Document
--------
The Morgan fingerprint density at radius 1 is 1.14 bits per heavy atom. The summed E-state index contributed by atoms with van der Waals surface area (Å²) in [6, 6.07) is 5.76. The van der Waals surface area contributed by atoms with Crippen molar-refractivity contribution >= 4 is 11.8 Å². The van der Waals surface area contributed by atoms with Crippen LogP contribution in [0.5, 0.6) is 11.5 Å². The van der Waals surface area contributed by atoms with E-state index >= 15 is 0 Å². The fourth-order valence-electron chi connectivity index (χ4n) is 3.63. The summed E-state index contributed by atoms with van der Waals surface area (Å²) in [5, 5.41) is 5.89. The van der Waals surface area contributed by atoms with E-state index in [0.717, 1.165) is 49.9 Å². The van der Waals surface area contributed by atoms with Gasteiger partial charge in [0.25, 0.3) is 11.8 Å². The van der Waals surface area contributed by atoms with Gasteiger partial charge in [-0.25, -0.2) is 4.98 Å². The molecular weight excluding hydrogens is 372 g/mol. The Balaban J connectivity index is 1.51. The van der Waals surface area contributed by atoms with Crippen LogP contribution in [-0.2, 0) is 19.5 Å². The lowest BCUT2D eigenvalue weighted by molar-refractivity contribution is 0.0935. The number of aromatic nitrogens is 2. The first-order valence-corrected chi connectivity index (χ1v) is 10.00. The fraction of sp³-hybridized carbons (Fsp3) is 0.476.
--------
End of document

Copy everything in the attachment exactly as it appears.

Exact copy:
The Morgan fingerprint density at radius 1 is 1.14 bits per heavy atom. The summed E-state index contributed by atoms with van der Waals surface area (Å²) in [6, 6.07) is 5.76. The van der Waals surface area contributed by atoms with Crippen molar-refractivity contribution >= 4 is 11.8 Å². The van der Waals surface area contributed by atoms with Crippen LogP contribution in [0.5, 0.6) is 11.5 Å². The van der Waals surface area contributed by atoms with E-state index >= 15 is 0 Å². The fourth-order valence-electron chi connectivity index (χ4n) is 3.63. The summed E-state index contributed by atoms with van der Waals surface area (Å²) in [5, 5.41) is 5.89. The van der Waals surface area contributed by atoms with E-state index in [0.717, 1.165) is 49.9 Å². The van der Waals surface area contributed by atoms with Gasteiger partial charge in [0.25, 0.3) is 11.8 Å². The van der Waals surface area contributed by atoms with Gasteiger partial charge in [-0.25, -0.2) is 4.98 Å². The molecular weight excluding hydrogens is 372 g/mol. The Balaban J connectivity index is 1.51. The van der Waals surface area contributed by atoms with Crippen LogP contribution in [-0.2, 0) is 19.5 Å². The lowest BCUT2D eigenvalue weighted by molar-refractivity contribution is 0.0935. The number of aromatic nitrogens is 2. The first-order valence-corrected chi connectivity index (χ1v) is 10.00. The fraction of sp³-hybridized carbons (Fsp3) is 0.476.